Sadly, the answer is no. In an interview with Ken Rosenthal in The Athletic, Country Joe informed us that he has his heart set on breaking Bill Klem's career mark of umpiring 5,375 regular-season games. Given West's propensity for blowing calls, it's almost mind-boggling to consider how many bad calls he will amass before calling it a career.

As someone who is considered a high-risk individual for COVID-19, West could have sat out the season and collected full pay and service time. Great, right? Sorry, no can do, fella. You see, Country Joe ain't afraid of no coronavirus, as he explained to Rosenthal:
"...most of these people that they're reporting are dying are not healthy to begin with. I've lost 25 pounds over the winter. I'm playing golf every day in the heat. I'm fine. I'm not going to back down now... I don’t believe in my heart that all these deaths have been from the coronavirus. I believe it may have contributed to some of the deaths."
That's right, Country Joe, exercising the exact caliber of judgement that has made him a blot on the MLB landscape for many years, believes he knows more than the infectious disease specialists with all their stupid advanced degrees and years of experience. He doesn't believe in his heart that all of the 133,000 people whose deaths have been attributed to coronavirus really died of the virus, although he's generously willing to concede that "it may have contributed to some of the deaths."

Maybe instead of umpiring in 2020, Joe can take all of those smarts and work on finding a cure for the disease. In fact, he should recruit Angel Hernandez to help.

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One day I read some pundit's confident assertion that Steve Cohen has no plans to revive his efforts to purchase the Mets. Then the next day I read that he's back in. I wish I could clarify his true intentions with you, but he refuses to return my calls. He also mentioned something about a restraining order, but I'm sure he was just kidding.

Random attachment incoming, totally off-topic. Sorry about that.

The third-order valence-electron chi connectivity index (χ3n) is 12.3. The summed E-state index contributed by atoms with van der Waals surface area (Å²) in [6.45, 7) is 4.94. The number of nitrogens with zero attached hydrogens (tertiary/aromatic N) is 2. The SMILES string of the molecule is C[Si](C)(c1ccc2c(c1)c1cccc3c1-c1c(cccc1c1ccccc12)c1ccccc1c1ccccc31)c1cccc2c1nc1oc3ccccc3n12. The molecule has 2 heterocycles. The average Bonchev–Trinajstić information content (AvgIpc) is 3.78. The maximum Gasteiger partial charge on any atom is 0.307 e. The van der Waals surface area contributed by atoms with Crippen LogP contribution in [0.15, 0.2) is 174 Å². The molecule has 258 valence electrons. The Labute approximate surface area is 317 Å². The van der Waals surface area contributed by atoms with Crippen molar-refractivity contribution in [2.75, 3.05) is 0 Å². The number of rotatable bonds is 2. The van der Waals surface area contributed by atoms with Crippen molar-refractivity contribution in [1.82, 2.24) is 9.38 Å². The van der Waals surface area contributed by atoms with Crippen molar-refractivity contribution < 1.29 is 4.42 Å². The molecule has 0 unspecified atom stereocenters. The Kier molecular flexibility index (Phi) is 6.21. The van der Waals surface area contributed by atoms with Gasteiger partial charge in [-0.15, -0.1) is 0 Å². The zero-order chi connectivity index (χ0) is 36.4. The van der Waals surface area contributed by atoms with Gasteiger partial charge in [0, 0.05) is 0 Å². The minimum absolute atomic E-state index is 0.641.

Anyway, the always unnamed sources close to Cohen let the Post know that Cohen has been monitoring the Mets situation closely and could take another shot at buying the club. The article notes that the Wilpons want a deal done by October so that a sale can be approved by the end of the year.

There were reports of bad blood after the first deal fell apart. Commissioner Rob Manfred sided with Fred and Jeff in their claims that Cohen acted in bad faith, although how this allegedly happened was never explained. If Cohen is back in, and comes up with a few hundred million more than the next highest bidder, I think the Wilpons will forgive him.

I'm not going to hold it against Cohen that he got Fred, Jeff and Rob Manfred mad at him. I don't hold any of that bunch in high regard, anyway. If Steve Cohen figures out a way to get the Wilpons out of the picture by the end of this year than he will have my perpetual thanks for ridding us of a plague that has tormented us for much longer than the coronavirus.

It's closing time for me today. Thanks for stopping by. Please stay safe, be well and take care. We'll talk again soon.


 Follow me on Twitter @MikeSteffanos